DO: Cross Country Skiing at Mt Van Hoevenberg

The Cross Country Ski trails at Mt Van Hoevenberg first opened for the 1980 Olympics. But, even if you’ve never set foot in ski boot, or watched the Olympics, you can come to these paths that traverse snowy woods for the brisk winter air and to perhaps learn a new sport. X-Country skis and snowshoes are available for rent. And, experts are on hand to guide you through it all.

Lake Placid Boat Tour

TOUR: Lake Placid Boat Tour

Perfect on a hot day, taking a Lake Placid Boat Tour is the only way those of us who don’t own a lakefront “camp” (or know someone who does) can get out on this oval of water. You’ll see lots of classic wooden motor boats – the sports car of the lake set, required to get to summer homes on three islands; Moose, Buck and Hawk.

The one-hour trip features stories about the surrounding topography, Adirondack architecture, seasonal homeowners, and the “camps” that are camps the way Harry Winston is a jewelry store.

CEO’s and founders of Texas Instruments, the Vanguard Group, and other notables like Kate Smith owned or own these summer homes on water so pure you can drink it (through Brita filters) with no ill effects. Mid May to Mid October.

Mountain Climbing Adirondacks NY

HIKE: Adirondack Mountain Club

When you tire of all things Olympics, head out to The Adirondack Mountain Club Loj (this spelling one of several vestigial “Deweyisms” in his failed attempt to phoneticize written English) – a roughly-paved five miles off Route 73. 

The nonprofit AMC publishes a wide range of magazines and books that are essential reading for exploring this region. Also, they organize many recreational and social events through its many chapters. Recreational programs are available in the Adirondacks, as well as all around the world. And, in our view, best of all is access to backcountry lodging.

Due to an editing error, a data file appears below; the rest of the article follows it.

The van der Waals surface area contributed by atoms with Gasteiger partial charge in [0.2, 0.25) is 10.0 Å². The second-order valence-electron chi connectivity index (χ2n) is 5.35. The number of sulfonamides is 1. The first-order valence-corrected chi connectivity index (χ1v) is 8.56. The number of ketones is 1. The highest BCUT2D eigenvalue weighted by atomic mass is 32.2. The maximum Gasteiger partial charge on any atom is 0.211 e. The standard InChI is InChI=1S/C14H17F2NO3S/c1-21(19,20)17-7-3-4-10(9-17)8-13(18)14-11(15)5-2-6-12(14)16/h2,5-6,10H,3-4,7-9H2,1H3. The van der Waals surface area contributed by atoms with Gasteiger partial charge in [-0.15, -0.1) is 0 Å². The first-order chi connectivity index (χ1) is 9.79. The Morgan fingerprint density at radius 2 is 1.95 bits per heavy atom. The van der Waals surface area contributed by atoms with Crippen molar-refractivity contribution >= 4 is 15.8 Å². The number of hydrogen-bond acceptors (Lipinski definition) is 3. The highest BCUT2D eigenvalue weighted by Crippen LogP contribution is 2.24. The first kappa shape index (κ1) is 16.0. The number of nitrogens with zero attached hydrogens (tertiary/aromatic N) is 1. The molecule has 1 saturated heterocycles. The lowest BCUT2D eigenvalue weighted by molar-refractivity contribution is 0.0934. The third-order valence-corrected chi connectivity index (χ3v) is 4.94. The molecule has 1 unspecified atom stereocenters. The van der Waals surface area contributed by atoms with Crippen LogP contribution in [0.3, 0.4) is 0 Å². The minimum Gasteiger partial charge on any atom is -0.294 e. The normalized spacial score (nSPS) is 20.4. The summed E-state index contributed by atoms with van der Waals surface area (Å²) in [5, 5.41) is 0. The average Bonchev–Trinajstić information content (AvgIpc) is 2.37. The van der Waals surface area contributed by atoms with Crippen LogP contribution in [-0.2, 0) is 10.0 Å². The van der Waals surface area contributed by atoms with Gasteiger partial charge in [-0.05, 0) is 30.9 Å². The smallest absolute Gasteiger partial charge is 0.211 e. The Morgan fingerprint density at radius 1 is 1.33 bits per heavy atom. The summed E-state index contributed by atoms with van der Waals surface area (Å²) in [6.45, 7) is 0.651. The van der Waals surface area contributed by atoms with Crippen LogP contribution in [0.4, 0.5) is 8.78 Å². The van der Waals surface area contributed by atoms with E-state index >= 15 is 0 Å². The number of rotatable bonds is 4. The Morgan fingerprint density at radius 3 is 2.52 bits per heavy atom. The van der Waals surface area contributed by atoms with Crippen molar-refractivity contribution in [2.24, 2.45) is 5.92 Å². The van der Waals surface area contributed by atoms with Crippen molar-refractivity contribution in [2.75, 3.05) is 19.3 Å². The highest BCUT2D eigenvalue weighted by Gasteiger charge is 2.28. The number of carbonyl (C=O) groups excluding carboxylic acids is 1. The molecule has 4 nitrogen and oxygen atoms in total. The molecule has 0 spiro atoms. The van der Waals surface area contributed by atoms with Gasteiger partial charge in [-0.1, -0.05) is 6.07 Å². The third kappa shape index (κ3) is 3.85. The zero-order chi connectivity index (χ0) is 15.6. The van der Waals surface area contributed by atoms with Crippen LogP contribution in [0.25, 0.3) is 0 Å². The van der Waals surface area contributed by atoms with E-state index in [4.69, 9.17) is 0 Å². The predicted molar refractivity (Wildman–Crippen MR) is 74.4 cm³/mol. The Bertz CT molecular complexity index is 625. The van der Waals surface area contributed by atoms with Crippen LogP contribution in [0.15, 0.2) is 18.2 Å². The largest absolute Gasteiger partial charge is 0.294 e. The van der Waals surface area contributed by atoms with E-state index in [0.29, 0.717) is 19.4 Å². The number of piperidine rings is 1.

John Brooke Lodge
If you’d like to summit Mount Marcy, the tallest of the Adirondack High Peaks, consider booking a night at John Brook Lodge. It’s a hike in, hike out lodge with bunk room accommodations and seasonal dining options. But it makes the challenging trek much more doable.

Climb a mountain peak or two, or 46 to join the Adirondacks High Peaks club.

Trails to many of the region’s 46 “High Peaks” over 4,000 ft. (climb all of them and you become an honored “46er”) radiate out from here, though it seemed so hidden I felt as if I’d secretly stumbled on an intoxicating hiker’s paradise.  In a town overrun with tourists, this place reminds us of why our city-weary forbears came to the Adirondacks in the first place. 


Eager to try an extreme sport, but not sure where to start? Go to school with Eastern Mountain Sports, the outdoor gear shop also runs clinics, demos, and a school program offering instruction in climbing, kayaking, paddleboarding, and backcountry skiing.

Rockclimbing - Adirondacks

Or hire a guide  at High Peaks Mountain Guides who will teach you skills and safety while leading you on a outdoor adventure you won’t soon forget. Programs & clinics include: snowshoeing, telemark skiing, rockclimbing, hiking/backpacking, and mountain biking.

Lake Placid NY Restaurants

EAT: Locals Recommend